cardinal at the consistory to be held
The tariff conferees agreed on new
custom court except one provision,
and dlsputo over drawback provision
A falling building in Philadelphia
killed seven people.
The Retail Lumber Dealers' associa
tion of Mississippi and Louisiana was
sued in the chancery court of Holmes
county at Lexington, Miss., under the
anti trust Btatute for tho recovery of
penalties aggregating $14,184,000.
State troops were called out to keep
order among 3.000 rioting steel work
ers nt Pittsburg, Pa.
A conference nt :ne white house re
sulted In conclusion to reduce corpo
ration tax from two to, one per cent.
Tho story of a recent fight of Philip
pine constabulary with Moro outlaw
has reached America.
When the I'ncifl! coast Unitarian
conference affirmed Its approval of
the Methodist platform, it changed
two words In plank No. 1 to commit
the Unitarian church to woman suf
frage. Civil .service employes ore anxious
to have congress Investigate the sys
tem, for they believe they will get bet
If departments nt Washington want
to show low estimates next winter
they miMt not expect congressional
President Taft speaks favorably of
tho plan to connect church and gym
nasluin, bnd praises the worker whose
vacation Is short. t
Congressman KInkald hns persuaded
the secretary of the navy to loan Ne
braska tne figurehead of tho battle
More than 4,000 Western Union tele
graph poles In Iowa were broken by
the recent storms and Poods through'
out the slate.
Wolgast and Nelson fought a ten
round bout at Ixs Angeles, the for
mer getting much tho better of It.
Declaring that any corporation
which "keeps Just and true books of
account," can make up the return re
quired by the proposed corporation
tnx law and meeting other attacks on
that measure, Attorney General Wick-
ersham made public a letter he hns
written to a Wall street firm of ac
countants who challenge some provis
ions of the proposed law as "abso
lutely Impossible of application."
All discrimination Is not forbidden
by the net to regulate commerce, but
only such discrimination as is undue.
This, In effect, was a decision of the
Interstate Commerce commission an
nounced in the case of the Morbeck-
Domer company arsilnst the Baltimore
& Ohio railroad and the Pennsylvania
Somo itable Instances of the dis
advantages In which United States
Imports Into France are placed by the
nnnrntlnn of. Mia i,pmlln rrnnn.rn.
tariff agreement. Just ratified by
the French parliament nro given in
reports which have reached tho state
A shake-up In the personnel of com
merce and labor took place when ap
proximately 100 employes were re
duced, and the resignations of about
ten othersvwere accepted. This ac
tion was taken by Secretary Nagel ns
I B re8,lU ot an Investigation Into "the
efficiency" record of the employes.
The revolution In Colombia Is at an
end, according to a message which
was received by Senor Gusman, Co
lombian charge d'affalrs, who rushed
immediately with it to the state de
President Taft announces thnt his
dates for tho trip beginning Sept. 15
are liable to revision.
Charles It. Crane of Chicago, vice
president of tho Crane Elevator Com
pany, has been chosen by President
Taft as minister to Chlnn.
Twenty-five thousand dollars will be
at President Taft's disposal on hli
Rockefeller has decided nearly all
his property In Cleveland to his son.
Terry McGovern, once feather
weight champion, Is a physical wreck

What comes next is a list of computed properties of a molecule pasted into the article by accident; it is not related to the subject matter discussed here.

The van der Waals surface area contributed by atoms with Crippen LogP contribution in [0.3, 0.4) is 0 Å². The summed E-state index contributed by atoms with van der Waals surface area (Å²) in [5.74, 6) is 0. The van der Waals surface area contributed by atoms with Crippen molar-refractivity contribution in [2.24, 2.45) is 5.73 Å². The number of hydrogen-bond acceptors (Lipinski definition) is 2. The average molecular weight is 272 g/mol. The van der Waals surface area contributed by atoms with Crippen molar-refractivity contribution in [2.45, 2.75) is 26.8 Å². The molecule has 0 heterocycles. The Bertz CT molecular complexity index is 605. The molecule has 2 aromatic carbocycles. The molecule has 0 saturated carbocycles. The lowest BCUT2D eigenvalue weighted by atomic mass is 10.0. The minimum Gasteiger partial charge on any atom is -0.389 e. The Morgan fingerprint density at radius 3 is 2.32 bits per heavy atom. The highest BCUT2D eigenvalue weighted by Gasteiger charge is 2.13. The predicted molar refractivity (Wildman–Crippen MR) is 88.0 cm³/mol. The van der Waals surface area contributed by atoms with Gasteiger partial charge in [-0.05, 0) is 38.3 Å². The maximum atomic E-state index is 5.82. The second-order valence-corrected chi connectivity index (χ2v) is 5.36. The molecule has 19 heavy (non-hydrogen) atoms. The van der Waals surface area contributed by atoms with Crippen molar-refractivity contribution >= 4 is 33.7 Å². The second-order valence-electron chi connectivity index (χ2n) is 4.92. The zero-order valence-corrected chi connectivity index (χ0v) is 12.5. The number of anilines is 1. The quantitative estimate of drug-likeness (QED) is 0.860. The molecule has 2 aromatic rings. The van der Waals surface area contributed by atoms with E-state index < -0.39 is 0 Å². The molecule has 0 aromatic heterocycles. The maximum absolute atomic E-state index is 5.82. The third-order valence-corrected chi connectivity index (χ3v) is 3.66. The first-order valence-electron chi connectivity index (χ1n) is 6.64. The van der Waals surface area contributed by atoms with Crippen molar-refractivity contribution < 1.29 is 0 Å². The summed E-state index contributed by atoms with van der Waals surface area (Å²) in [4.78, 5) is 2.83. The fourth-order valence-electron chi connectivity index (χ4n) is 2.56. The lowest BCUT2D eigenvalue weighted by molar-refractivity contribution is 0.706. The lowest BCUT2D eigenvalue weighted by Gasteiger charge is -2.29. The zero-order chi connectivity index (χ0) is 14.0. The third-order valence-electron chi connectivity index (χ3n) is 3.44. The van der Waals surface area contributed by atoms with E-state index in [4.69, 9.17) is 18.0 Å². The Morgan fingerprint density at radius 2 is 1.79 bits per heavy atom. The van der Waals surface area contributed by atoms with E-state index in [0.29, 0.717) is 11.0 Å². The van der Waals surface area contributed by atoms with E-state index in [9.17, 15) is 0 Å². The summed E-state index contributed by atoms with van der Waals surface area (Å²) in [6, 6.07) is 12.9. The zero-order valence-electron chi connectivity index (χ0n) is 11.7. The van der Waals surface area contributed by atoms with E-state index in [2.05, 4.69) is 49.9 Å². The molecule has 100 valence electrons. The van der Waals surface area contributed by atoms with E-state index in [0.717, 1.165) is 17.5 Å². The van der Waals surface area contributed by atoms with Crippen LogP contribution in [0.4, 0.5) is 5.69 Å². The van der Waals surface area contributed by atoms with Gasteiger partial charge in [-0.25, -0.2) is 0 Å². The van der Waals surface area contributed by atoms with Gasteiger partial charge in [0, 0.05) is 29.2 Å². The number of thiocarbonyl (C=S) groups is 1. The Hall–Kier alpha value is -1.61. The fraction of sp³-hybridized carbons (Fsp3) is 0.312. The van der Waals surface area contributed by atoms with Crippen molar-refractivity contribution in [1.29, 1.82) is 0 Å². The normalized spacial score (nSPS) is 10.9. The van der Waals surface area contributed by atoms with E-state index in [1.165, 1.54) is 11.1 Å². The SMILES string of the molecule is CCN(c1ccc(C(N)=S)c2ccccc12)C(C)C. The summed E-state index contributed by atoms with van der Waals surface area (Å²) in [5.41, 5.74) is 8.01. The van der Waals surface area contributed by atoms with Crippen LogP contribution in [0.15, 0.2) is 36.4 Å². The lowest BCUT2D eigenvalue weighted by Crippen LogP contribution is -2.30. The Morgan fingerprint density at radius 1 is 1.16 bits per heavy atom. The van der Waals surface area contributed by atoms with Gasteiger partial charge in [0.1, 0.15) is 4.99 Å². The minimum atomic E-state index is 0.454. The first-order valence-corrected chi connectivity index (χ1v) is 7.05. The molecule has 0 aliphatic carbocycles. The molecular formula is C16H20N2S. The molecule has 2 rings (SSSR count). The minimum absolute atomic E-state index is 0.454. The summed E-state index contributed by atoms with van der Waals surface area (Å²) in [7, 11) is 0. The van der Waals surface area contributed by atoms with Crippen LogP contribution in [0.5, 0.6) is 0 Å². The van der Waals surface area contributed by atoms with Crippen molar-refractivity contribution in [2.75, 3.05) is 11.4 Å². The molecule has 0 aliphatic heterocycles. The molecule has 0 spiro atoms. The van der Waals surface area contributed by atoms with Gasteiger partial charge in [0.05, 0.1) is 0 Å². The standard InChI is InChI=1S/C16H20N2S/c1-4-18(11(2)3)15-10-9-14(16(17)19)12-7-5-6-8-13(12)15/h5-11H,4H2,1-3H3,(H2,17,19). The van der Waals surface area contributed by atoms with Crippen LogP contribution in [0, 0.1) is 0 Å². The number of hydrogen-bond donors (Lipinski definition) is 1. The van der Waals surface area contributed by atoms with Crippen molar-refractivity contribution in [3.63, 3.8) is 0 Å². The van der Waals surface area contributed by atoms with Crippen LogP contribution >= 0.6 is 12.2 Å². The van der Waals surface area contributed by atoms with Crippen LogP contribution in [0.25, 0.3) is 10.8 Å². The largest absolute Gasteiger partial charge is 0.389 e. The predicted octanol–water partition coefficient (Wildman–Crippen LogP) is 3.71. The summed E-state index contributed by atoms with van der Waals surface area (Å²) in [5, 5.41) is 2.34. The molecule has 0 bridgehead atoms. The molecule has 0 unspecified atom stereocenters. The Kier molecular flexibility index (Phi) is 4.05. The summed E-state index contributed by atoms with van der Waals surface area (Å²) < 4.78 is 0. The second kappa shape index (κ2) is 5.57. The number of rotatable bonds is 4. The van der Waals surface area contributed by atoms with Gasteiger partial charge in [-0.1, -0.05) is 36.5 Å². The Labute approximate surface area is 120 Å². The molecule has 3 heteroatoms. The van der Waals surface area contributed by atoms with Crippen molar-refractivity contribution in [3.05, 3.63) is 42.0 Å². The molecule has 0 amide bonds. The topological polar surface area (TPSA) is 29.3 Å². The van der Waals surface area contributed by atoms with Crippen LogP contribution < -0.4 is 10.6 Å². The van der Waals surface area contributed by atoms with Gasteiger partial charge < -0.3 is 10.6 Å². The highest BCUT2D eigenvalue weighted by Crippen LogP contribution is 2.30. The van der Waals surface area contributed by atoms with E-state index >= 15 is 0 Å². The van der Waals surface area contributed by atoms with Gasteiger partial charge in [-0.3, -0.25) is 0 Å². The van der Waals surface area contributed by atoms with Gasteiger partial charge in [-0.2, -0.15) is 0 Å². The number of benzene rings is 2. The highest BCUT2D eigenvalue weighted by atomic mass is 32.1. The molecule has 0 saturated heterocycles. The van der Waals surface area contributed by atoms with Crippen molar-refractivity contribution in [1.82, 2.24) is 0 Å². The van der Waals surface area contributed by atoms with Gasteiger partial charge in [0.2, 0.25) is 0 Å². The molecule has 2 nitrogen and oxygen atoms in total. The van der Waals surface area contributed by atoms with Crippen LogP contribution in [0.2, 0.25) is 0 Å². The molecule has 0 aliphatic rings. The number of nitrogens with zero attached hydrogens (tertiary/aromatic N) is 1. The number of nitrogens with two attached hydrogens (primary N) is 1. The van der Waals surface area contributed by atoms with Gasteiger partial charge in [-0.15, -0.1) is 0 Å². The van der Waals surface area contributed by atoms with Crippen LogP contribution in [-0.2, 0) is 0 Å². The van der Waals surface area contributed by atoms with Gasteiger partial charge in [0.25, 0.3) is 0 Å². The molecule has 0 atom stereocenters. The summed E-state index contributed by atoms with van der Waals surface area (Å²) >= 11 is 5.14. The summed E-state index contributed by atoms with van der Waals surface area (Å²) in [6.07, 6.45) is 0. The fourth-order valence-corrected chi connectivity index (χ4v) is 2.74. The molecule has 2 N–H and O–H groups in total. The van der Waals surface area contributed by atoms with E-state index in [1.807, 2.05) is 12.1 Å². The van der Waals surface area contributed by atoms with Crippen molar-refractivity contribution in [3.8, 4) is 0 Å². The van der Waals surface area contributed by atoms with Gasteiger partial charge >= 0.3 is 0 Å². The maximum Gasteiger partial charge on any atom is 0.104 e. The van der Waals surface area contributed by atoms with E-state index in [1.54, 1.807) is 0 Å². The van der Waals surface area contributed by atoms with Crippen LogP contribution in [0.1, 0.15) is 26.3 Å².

and has been taken to sanitarium.
The Roosevelt expedition which has
been hunting for the last five weeks
In the Sotlk district, arrived at the
farm of Gaptaln Richard Attenborough
on the south shore of lake Nalvasha.
Oov. Johnson of Minnesota who has
passed through several operations, Is
aid to be tmprowlng.
JAUNT OF I. TAFT
8AM WILL PAY
IDE $25,000 APPROPRIATION
What Bonding Companies Mutt Do If
They Get Business From the
Washington The urgency deficiency
bill was passed by the house Tuesday
after four days of tempestuous de
bate. The amount carried by it is
$454,809, or $20,408 more than the
original sum, and Includes the $25,000
traveling expenses for the president.
The session began calm enough, but
as the day wore on the members got
Into a more or less surly mood, and
this led to a succession of objections
to amendments and to almost every
one of the remaining paragraphs,
some of which were sustained.
After denying the usual extra
month's pay to officers and employes
of the capltol, the house threw out
of the bill the allowance for extra
work to committee stenographers and
then turned In and refused to carry
out a mandate of the United States
supreme court for the payment to J.
M. Ceballos & Co. of New York of
$205,014. Finally tho democrats, led
by Mr. Rowers (Miss.), sought to de
feat the proposition for payment of
the president's traveling expenses, but
In that they were unsuccessful.
Bonding companies must return to
rates of 1908 if they hope to get any
business from officers of the govern
ment occupying positions qf trust
The urgent deficiency bill contains an
express prohibition against the pny
ment of tho higher premUims de
termined upon last year by the com
The friends of the bonding com
panies In the house, however, sought
to havo the prohibition removed on
a point of order.
Their efforts were fruitless, for tho
committee on rules brought In a reso
lution making it in order, which was
adopted by a good majority.
Hitter denunciation was heaped by
Mr. Smith (la.) upon the bonding
companies, which he said had entered
Into a combination to boost their
premiums 300 per cent.
ROOSEVELT IS WRITING BOOK.
Former President Takes Brief Vaca
tion from Shooting.
Xaivasha, British East' Africa,
Col. Roosevelt, whose party Is hunt
Ing on tho south shore of Lake Nal